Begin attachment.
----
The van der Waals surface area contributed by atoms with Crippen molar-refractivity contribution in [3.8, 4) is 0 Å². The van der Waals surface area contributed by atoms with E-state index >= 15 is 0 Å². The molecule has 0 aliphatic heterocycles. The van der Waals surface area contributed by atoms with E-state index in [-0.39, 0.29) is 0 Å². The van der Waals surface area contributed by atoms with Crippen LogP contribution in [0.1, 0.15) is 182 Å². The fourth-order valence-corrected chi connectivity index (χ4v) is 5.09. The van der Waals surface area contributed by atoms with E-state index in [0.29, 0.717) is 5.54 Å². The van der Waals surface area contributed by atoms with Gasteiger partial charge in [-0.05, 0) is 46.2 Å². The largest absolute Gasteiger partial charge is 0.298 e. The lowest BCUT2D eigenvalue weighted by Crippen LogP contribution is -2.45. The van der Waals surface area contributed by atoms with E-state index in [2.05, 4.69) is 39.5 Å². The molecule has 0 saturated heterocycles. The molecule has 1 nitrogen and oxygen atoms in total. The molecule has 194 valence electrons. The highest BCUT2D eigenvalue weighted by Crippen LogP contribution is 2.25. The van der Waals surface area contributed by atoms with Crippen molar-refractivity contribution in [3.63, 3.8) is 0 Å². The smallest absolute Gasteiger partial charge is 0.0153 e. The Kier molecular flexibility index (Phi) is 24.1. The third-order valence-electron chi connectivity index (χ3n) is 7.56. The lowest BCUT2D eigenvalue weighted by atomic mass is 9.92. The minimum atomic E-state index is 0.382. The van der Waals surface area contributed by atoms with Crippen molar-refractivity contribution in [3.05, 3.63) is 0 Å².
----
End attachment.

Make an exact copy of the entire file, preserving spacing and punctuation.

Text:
The van der Waals surface area contributed by atoms with Crippen molar-refractivity contribution in [3.8, 4) is 0 Å². The van der Waals surface area contributed by atoms with E-state index >= 15 is 0 Å². The molecule has 0 aliphatic heterocycles. The van der Waals surface area contributed by atoms with E-state index in [-0.39, 0.29) is 0 Å². The van der Waals surface area contributed by atoms with Crippen LogP contribution in [0.1, 0.15) is 182 Å². The fourth-order valence-corrected chi connectivity index (χ4v) is 5.09. The van der Waals surface area contributed by atoms with E-state index in [0.29, 0.717) is 5.54 Å². The van der Waals surface area contributed by atoms with Gasteiger partial charge in [-0.05, 0) is 46.2 Å². The largest absolute Gasteiger partial charge is 0.298 e. The lowest BCUT2D eigenvalue weighted by Crippen LogP contribution is -2.45. The van der Waals surface area contributed by atoms with E-state index in [2.05, 4.69) is 39.5 Å². The molecule has 0 saturated heterocycles. The molecule has 1 nitrogen and oxygen atoms in total. The molecule has 194 valence electrons. The highest BCUT2D eigenvalue weighted by Crippen LogP contribution is 2.25. The van der Waals surface area contributed by atoms with Crippen molar-refractivity contribution in [3.63, 3.8) is 0 Å². The smallest absolute Gasteiger partial charge is 0.0153 e. The Kier molecular flexibility index (Phi) is 24.1. The third-order valence-electron chi connectivity index (χ3n) is 7.56. The lowest BCUT2D eigenvalue weighted by atomic mass is 9.92. The minimum atomic E-state index is 0.382. The van der Waals surface area contributed by atoms with Crippen molar-refractivity contribution in [3.05, 3.63) is 0 Å².